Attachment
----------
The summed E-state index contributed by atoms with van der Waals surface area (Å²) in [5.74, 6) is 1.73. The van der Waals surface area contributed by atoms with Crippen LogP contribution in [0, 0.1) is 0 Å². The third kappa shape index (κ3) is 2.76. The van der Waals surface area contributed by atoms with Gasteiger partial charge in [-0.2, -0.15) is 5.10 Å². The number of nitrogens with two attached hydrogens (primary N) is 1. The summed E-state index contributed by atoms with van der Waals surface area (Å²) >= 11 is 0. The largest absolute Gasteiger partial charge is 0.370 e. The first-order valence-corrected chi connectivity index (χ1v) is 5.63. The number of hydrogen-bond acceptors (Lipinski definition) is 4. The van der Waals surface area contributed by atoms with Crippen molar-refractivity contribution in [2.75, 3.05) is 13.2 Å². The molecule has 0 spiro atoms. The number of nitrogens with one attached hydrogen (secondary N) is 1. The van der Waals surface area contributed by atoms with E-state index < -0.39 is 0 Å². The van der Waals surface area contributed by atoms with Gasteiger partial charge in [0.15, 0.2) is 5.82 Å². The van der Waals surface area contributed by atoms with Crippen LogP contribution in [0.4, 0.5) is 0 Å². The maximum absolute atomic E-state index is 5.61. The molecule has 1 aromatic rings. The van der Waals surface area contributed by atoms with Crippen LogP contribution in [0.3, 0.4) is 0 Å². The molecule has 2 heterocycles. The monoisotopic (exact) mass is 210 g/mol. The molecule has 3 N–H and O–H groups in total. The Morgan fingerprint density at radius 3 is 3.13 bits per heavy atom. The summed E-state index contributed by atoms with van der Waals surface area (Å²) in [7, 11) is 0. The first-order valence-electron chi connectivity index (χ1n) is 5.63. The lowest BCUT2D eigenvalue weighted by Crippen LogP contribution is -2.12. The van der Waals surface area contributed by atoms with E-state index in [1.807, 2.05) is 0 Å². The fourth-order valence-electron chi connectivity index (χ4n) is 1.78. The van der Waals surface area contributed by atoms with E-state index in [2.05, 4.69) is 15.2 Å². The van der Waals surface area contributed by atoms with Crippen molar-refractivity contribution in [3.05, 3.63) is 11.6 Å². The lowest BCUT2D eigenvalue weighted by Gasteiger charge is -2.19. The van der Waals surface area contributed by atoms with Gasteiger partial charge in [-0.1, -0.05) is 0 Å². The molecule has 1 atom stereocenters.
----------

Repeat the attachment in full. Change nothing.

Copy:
The summed E-state index contributed by atoms with van der Waals surface area (Å²) in [5.74, 6) is 1.73. The van der Waals surface area contributed by atoms with Crippen LogP contribution in [0, 0.1) is 0 Å². The third kappa shape index (κ3) is 2.76. The van der Waals surface area contributed by atoms with Gasteiger partial charge in [-0.2, -0.15) is 5.10 Å². The number of nitrogens with two attached hydrogens (primary N) is 1. The summed E-state index contributed by atoms with van der Waals surface area (Å²) >= 11 is 0. The largest absolute Gasteiger partial charge is 0.370 e. The first-order valence-corrected chi connectivity index (χ1v) is 5.63. The number of hydrogen-bond acceptors (Lipinski definition) is 4. The van der Waals surface area contributed by atoms with Crippen molar-refractivity contribution in [2.75, 3.05) is 13.2 Å². The molecule has 0 spiro atoms. The number of nitrogens with one attached hydrogen (secondary N) is 1. The van der Waals surface area contributed by atoms with E-state index < -0.39 is 0 Å². The van der Waals surface area contributed by atoms with Gasteiger partial charge in [0.15, 0.2) is 5.82 Å². The van der Waals surface area contributed by atoms with Crippen LogP contribution in [0.4, 0.5) is 0 Å². The maximum absolute atomic E-state index is 5.61. The molecule has 1 aromatic rings. The van der Waals surface area contributed by atoms with Crippen LogP contribution in [0.3, 0.4) is 0 Å². The molecule has 2 heterocycles. The monoisotopic (exact) mass is 210 g/mol. The molecule has 3 N–H and O–H groups in total. The Morgan fingerprint density at radius 3 is 3.13 bits per heavy atom. The summed E-state index contributed by atoms with van der Waals surface area (Å²) in [7, 11) is 0. The first-order valence-electron chi connectivity index (χ1n) is 5.63. The lowest BCUT2D eigenvalue weighted by Crippen LogP contribution is -2.12. The van der Waals surface area contributed by atoms with E-state index in [1.807, 2.05) is 0 Å². The fourth-order valence-electron chi connectivity index (χ4n) is 1.78. The van der Waals surface area contributed by atoms with E-state index in [2.05, 4.69) is 15.2 Å². The van der Waals surface area contributed by atoms with Crippen molar-refractivity contribution in [3.05, 3.63) is 11.6 Å². The lowest BCUT2D eigenvalue weighted by Gasteiger charge is -2.19. The van der Waals surface area contributed by atoms with Gasteiger partial charge in [-0.1, -0.05) is 0 Å². The molecule has 1 atom stereocenters.